LOURDES, France (CNS) -- Military chaplains are used to hitting the road and heading where the hurt is as they tour bases, camps and veterans clinics. But on a recent pilgrimage to Lourdes with wounded soldiers, a group of Catholic chaplains also found a sacred space for healing. The Shrine of Our Lady of Lourdes "is a special place for Catholics and for anyone who has faith. It's a place where you can feel and experience prayer," said Msgr. Frank Pugliese, one of the chaplains on the pilgrimage. "I think this is truly a field hospital" where people experience inner spiritual healing as they reconnect with God and other people of faith, said the monsignor, who is the former vicar general of the U.S. Archdiocese for the Military Services and a retired military chaplain who served the naval forces for 21 years. He is currently helping two parishes in San Diego. In Lourdes, "The healings that happen I think are amazing, not all of them physical," he said. "People have a sense of peace, of being loved, of being able to leave behind some of the baggage that they come with. And I think that's sometimes a more powerful healing than if someone throws away crutches," he said.

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Bishop McManus of Worcester to undergo surgery for prostate cancer

WORCESTER, Mass. (CNS) -- Bishop Robert J. McManus of Worcester announced in a letter to the priests of his diocese that he has been diagnosed with prostate cancer. According to a May 20 news release posted on the diocese's website, he will undergo surgery June 26 at St. Vincent Hospital in Worcester. In the letter, he said he was grateful that his surgery can wait until then so he can "complete his pastoral duties" at this time of the year. Those duties include many confirmation liturgies, the May 31 ordination of deacons, the June 6 ordination of priests, and various college and high school commencement exercises and baccalaureate Masses. Also on his schedule is an annual gathering with the priests of the diocese in early June. The evening of May 20, he was in Webster for a visit by Polish Cardinal Stanislaw Dziwisz of Krakow to St. Joseph Basilica. On May 21, Bishop McManus was to preside over the dedication of the recently completed chapel in the new St. Vincent Cancer and Wellness Center in Worcester.

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Nigerian archbishop condemns twin bombings as setback for peace

LAGOS, Nigeria (CNS) -- Archbishop Ignatius Kaigama of Jos condemned twin bombings that claimed more than 100 lives in his city, saying they were setbacks to peace efforts. The explosions May 20 occurred within 30 minutes of each other at a bus terminal and adjacent market, killing 118 people and injuring 45, the National Emergency Management Agency reported. The bombings were the latest in a country already jittery over a series of similar attacks and kidnappings carried out by Boko Haram, an Islamist militant group with a somewhat undefined leadership and structure. No one claimed immediate credit for the Jos bombings. Archbishop Kaigama, president of the Nigerian bishops' conference, told reporters during a news conference that the prospects for peace seemed to improve in recent weeks. "Just two weeks ago, the Catholic Church did fundraising for its new cathedral, and Muslim leaders were not only there, but actually made donations," the archbishop said. "Because of the solidarity and the oneness that characterized the event, we concluded that peace had finally returned to Jos. So, this news is very disturbing, very retrogressive and quite sad," he added.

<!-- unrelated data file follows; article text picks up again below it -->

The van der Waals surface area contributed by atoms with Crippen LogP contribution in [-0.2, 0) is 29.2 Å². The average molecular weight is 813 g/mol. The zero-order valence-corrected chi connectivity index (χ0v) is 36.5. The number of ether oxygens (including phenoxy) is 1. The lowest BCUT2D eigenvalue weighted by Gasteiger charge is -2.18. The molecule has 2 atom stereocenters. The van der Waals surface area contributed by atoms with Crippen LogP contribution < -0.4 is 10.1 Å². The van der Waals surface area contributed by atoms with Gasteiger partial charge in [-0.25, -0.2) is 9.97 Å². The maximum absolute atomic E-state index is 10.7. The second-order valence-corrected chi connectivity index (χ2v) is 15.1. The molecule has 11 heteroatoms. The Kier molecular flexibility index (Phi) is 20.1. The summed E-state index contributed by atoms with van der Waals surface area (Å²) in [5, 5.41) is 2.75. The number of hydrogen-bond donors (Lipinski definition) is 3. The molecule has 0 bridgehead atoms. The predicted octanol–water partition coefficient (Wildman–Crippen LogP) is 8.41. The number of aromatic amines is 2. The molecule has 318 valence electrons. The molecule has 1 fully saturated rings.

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For Peruvian-born artist, Holy Spirit source of all her inspiration

KNOXVILLE, Tenn. (CNS) -- Some artists rely on muses for creativity. Then there is Clorinda Chavez Galdos Bell, who receives inspiration from the source of all inspiration -- the Holy Spirit. Bell relies heavily on her deeply rooted Catholic faith each time she picks up a brush to put paint to canvas. And that faith has never failed to inspire. A native of Cuzco, Peru, Bell has been plying her talent since age 11, when her father and brothers first noticed she had "the gift." Since that discovery, the 41-year-old artist who now lives and works in the Diocese of Knoxville, has worked to refine the skill needed to create works of art in the Cuzco style unique to Peru. In fact, Bell is recognized as one of the first women to master the almost strictly male Cuzco School of Religious Art style. Her creative efforts earned her a special showing recently at the Tennessee Arts Commission Gallery in Nashville. She also has had other exhibits, including at Atlanta's Eucharistic Congress, the Peruvian Consulate in Washington and Knoxville's Emporium Center as her particular style attracts public attention. "My inspiration for painting is God and the Virgin Mary. For a reason, God gave me this talent. And I feel called to paint these images," Bell told The East Tennessee Catholic, Knoxville's diocesan publication.